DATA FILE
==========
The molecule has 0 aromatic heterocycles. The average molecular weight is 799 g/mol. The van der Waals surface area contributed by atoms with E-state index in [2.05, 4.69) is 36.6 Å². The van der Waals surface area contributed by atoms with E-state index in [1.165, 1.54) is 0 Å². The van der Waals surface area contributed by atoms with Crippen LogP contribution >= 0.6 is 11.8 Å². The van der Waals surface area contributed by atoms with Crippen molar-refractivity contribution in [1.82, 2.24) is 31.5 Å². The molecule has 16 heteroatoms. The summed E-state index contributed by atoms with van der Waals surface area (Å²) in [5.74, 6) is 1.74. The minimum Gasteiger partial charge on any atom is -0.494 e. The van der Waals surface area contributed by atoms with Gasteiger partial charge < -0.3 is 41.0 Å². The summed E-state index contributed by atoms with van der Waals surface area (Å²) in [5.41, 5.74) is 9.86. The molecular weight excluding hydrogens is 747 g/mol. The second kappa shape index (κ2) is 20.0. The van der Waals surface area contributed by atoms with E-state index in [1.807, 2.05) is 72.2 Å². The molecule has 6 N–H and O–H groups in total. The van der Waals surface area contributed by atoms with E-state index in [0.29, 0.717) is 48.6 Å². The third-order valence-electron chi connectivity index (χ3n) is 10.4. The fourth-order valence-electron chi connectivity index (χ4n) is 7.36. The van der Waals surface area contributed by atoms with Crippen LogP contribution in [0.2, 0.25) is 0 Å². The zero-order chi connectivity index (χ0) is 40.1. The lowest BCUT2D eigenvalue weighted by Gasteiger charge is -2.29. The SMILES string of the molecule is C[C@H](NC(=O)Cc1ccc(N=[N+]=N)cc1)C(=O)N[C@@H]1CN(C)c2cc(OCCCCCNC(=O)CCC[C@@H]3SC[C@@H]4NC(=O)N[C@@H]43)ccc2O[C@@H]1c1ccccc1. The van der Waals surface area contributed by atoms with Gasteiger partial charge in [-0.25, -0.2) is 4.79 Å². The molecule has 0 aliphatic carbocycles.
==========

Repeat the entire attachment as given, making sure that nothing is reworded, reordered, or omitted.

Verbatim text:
The molecule has 0 aromatic heterocycles. The average molecular weight is 799 g/mol. The van der Waals surface area contributed by atoms with E-state index in [2.05, 4.69) is 36.6 Å². The van der Waals surface area contributed by atoms with E-state index in [1.165, 1.54) is 0 Å². The van der Waals surface area contributed by atoms with Crippen LogP contribution >= 0.6 is 11.8 Å². The van der Waals surface area contributed by atoms with Crippen molar-refractivity contribution in [1.82, 2.24) is 31.5 Å². The molecule has 16 heteroatoms. The summed E-state index contributed by atoms with van der Waals surface area (Å²) in [5.74, 6) is 1.74. The minimum Gasteiger partial charge on any atom is -0.494 e. The van der Waals surface area contributed by atoms with Gasteiger partial charge < -0.3 is 41.0 Å². The summed E-state index contributed by atoms with van der Waals surface area (Å²) in [5.41, 5.74) is 9.86. The molecular weight excluding hydrogens is 747 g/mol. The second kappa shape index (κ2) is 20.0. The van der Waals surface area contributed by atoms with E-state index in [1.807, 2.05) is 72.2 Å². The molecule has 6 N–H and O–H groups in total. The van der Waals surface area contributed by atoms with E-state index in [0.29, 0.717) is 48.6 Å². The third-order valence-electron chi connectivity index (χ3n) is 10.4. The fourth-order valence-electron chi connectivity index (χ4n) is 7.36. The van der Waals surface area contributed by atoms with Crippen LogP contribution in [0.2, 0.25) is 0 Å². The zero-order chi connectivity index (χ0) is 40.1. The lowest BCUT2D eigenvalue weighted by Gasteiger charge is -2.29. The SMILES string of the molecule is C[C@H](NC(=O)Cc1ccc(N=[N+]=N)cc1)C(=O)N[C@@H]1CN(C)c2cc(OCCCCCNC(=O)CCC[C@@H]3SC[C@@H]4NC(=O)N[C@@H]43)ccc2O[C@@H]1c1ccccc1. The van der Waals surface area contributed by atoms with Gasteiger partial charge in [-0.25, -0.2) is 4.79 Å². The molecule has 0 aliphatic carbocycles.